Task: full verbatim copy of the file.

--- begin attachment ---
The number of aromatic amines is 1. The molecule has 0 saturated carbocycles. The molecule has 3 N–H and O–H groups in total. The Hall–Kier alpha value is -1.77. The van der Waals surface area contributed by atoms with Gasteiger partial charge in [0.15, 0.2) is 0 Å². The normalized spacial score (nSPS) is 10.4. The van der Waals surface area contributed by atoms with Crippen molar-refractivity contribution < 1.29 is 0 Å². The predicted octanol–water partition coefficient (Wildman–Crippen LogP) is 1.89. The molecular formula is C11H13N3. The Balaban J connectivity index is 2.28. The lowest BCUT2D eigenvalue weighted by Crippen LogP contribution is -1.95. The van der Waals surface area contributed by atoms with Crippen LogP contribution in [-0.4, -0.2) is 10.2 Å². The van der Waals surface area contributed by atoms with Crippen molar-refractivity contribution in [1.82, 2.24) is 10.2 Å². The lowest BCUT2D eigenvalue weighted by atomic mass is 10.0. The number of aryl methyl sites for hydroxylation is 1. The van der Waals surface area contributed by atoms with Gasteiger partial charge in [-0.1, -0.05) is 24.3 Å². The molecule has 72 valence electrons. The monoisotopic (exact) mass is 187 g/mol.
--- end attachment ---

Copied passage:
The number of aromatic amines is 1. The molecule has 0 saturated carbocycles. The molecule has 3 N–H and O–H groups in total. The Hall–Kier alpha value is -1.77. The van der Waals surface area contributed by atoms with Gasteiger partial charge in [0.15, 0.2) is 0 Å². The normalized spacial score (nSPS) is 10.4. The van der Waals surface area contributed by atoms with Crippen molar-refractivity contribution < 1.29 is 0 Å². The predicted octanol–water partition coefficient (Wildman–Crippen LogP) is 1.89. The molecular formula is C11H13N3. The Balaban J connectivity index is 2.28. The lowest BCUT2D eigenvalue weighted by Crippen LogP contribution is -1.95. The van der Waals surface area contributed by atoms with Crippen LogP contribution in [-0.4, -0.2) is 10.2 Å². The van der Waals surface area contributed by atoms with Crippen molar-refractivity contribution in [1.82, 2.24) is 10.2 Å². The lowest BCUT2D eigenvalue weighted by atomic mass is 10.0. The number of aryl methyl sites for hydroxylation is 1. The van der Waals surface area contributed by atoms with Gasteiger partial charge in [-0.1, -0.05) is 24.3 Å². The molecule has 72 valence electrons. The monoisotopic (exact) mass is 187 g/mol.